A lot of these routines have been against the advice of their psychologists and some of these cases are very dangerous.

Autistics such as myself tend to lock ourselves in an area of limited interest and repeat the same routine very rigorously. Any deviation leads to distress.

At early childhood, if the children are not capable of self-exploration, parents need to have their children get comfortable trying new things, or at least get them the experience of doing so.

If not, later in their life, they will be severely limited or lived so long in a routine maintained by their parents [and] they cease to function independently.

With regards to the response he's received from the parents, Wong said the parents do know where he is coming from.

Taking control

As mentioned, Wong has no intention of the post inciting a witch hunt against anyone, or wanting it to become an avenue to criticise the government and the reporters involved in the incident.

This is despite the actions of the teachers and vice-principal still disappointing Wong.

But what's the next person in Wong's shoes to do to avoid the same pain and trauma?

Wong's advice for the next student in his position is to simply walk away from such a situation or simply give their comments independently via an alternative medium, such as a video conference:

If another child faced what I faced, I would advise him to simply walk away.

That way the school can take credit and talk about themselves without him/ her as the medium for their agenda, [and] both parties can say their piece independently without conflict.

There was another scholar that year who tied with me and that's what he did, he was overseas and abstained from comments with his school and got his cert via mail.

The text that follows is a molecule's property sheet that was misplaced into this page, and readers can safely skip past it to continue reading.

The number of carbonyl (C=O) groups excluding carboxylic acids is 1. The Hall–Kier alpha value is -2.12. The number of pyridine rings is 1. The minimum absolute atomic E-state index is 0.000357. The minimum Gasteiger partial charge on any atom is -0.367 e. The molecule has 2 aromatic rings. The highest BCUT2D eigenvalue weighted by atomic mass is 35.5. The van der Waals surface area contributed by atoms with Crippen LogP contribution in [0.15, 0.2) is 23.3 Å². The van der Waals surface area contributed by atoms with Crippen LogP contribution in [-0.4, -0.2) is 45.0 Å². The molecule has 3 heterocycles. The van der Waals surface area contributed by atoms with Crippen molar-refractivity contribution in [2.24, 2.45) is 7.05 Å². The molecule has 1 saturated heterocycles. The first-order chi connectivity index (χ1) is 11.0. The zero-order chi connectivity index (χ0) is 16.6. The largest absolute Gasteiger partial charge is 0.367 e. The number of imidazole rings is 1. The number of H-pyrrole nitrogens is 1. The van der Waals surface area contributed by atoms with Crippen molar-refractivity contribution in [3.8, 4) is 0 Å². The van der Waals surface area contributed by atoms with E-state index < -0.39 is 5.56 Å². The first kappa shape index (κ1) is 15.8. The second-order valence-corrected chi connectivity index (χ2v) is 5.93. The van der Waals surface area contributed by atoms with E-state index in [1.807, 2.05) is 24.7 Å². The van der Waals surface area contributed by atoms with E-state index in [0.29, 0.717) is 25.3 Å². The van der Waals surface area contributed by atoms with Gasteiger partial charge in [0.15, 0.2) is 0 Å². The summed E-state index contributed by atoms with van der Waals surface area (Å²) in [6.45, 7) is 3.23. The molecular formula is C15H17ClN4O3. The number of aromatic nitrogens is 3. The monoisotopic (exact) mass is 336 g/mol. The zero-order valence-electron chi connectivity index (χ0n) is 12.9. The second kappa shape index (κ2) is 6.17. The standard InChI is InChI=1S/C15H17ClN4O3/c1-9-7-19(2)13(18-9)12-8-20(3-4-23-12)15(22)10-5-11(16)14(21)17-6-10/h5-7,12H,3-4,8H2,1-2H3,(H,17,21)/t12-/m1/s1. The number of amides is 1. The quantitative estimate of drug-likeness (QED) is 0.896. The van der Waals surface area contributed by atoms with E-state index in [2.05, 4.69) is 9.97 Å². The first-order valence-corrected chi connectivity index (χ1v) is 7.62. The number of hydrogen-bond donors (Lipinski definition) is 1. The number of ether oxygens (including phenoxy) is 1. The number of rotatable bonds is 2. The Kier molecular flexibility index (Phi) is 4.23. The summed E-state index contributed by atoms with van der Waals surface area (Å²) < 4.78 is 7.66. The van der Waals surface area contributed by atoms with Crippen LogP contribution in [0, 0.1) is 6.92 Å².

He later as well gave his comments about it via video conference.

Is this a coping method for the harsh reality he wants parents of kids like him to be prepared for? To Wong, it's more of taking control of the situation rather than coping with it, per se:

I won't really say [it is a] coping [method] but more of having control over the situation. Coping comes when consequences set in and you are doing your best to mitigate the circumstances, but prior to that I would say always put yourself in a position to be in control, and if you can't, its time to take a step back.

About reporting

On the media's side of things, Wong understands that the reporters were simply doing their job. While he said he does not know the media well enough to advocate a concrete solution, he would advise them to not change their reporting, even when under pressure to conform to expectations:

I believe media outlets have a certain audience they need to address.

There's something in the news they report that makes people come back, [and] in some cases its because the news site is trusted. But in a lot more its simply because it affirms their own beliefs in things and in so they align themselves with the outlet.

If a news agency wants to be truly neutral I would advise them to take the words as it is and not be pressured to change them due to authority. I understand however at times this is necessary. For outlets that tend to align to a particular group, I would say there isn't any harm just not reporting the news at all if it goes against or is detrimental to their retention of the audience.

Ultimately, Wong is understanding of why things happened as they did, even though the incident impacted him greatly:

Top image adapted via tjevans on Pixabay and Joseph Wong's Facebook post